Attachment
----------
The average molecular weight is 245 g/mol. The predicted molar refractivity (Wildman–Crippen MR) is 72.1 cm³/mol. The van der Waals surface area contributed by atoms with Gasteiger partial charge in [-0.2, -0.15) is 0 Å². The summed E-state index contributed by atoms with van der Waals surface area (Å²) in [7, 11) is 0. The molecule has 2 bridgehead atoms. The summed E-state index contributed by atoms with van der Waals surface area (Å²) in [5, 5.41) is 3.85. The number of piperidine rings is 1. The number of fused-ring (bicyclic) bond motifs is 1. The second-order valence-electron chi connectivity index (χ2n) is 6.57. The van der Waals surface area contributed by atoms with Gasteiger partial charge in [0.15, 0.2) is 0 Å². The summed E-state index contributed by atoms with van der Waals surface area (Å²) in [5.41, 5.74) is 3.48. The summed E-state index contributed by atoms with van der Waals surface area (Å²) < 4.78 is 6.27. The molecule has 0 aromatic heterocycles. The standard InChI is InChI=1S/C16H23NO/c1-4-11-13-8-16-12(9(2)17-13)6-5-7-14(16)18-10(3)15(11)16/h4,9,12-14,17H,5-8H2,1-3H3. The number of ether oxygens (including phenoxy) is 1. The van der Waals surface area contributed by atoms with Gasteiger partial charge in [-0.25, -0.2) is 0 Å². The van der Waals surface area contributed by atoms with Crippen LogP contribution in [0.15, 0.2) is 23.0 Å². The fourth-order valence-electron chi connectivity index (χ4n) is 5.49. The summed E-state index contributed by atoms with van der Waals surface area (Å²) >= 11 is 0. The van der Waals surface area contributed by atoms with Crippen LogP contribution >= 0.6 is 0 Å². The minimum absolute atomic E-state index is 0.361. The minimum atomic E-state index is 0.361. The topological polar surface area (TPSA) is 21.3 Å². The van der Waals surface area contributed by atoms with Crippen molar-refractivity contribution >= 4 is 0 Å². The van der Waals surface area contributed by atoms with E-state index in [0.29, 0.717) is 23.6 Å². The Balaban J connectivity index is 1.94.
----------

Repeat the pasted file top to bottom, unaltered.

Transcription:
The average molecular weight is 245 g/mol. The predicted molar refractivity (Wildman–Crippen MR) is 72.1 cm³/mol. The van der Waals surface area contributed by atoms with Gasteiger partial charge in [-0.2, -0.15) is 0 Å². The summed E-state index contributed by atoms with van der Waals surface area (Å²) in [7, 11) is 0. The molecule has 2 bridgehead atoms. The summed E-state index contributed by atoms with van der Waals surface area (Å²) in [5, 5.41) is 3.85. The number of piperidine rings is 1. The number of fused-ring (bicyclic) bond motifs is 1. The second-order valence-electron chi connectivity index (χ2n) is 6.57. The van der Waals surface area contributed by atoms with Gasteiger partial charge in [0.15, 0.2) is 0 Å². The summed E-state index contributed by atoms with van der Waals surface area (Å²) in [5.41, 5.74) is 3.48. The summed E-state index contributed by atoms with van der Waals surface area (Å²) < 4.78 is 6.27. The molecule has 0 aromatic heterocycles. The standard InChI is InChI=1S/C16H23NO/c1-4-11-13-8-16-12(9(2)17-13)6-5-7-14(16)18-10(3)15(11)16/h4,9,12-14,17H,5-8H2,1-3H3. The number of ether oxygens (including phenoxy) is 1. The van der Waals surface area contributed by atoms with Gasteiger partial charge in [-0.25, -0.2) is 0 Å². The van der Waals surface area contributed by atoms with Crippen LogP contribution in [0.15, 0.2) is 23.0 Å². The fourth-order valence-electron chi connectivity index (χ4n) is 5.49. The summed E-state index contributed by atoms with van der Waals surface area (Å²) >= 11 is 0. The van der Waals surface area contributed by atoms with Crippen LogP contribution >= 0.6 is 0 Å². The minimum absolute atomic E-state index is 0.361. The minimum atomic E-state index is 0.361. The topological polar surface area (TPSA) is 21.3 Å². The van der Waals surface area contributed by atoms with Crippen molar-refractivity contribution >= 4 is 0 Å². The van der Waals surface area contributed by atoms with E-state index in [0.29, 0.717) is 23.6 Å². The Balaban J connectivity index is 1.94.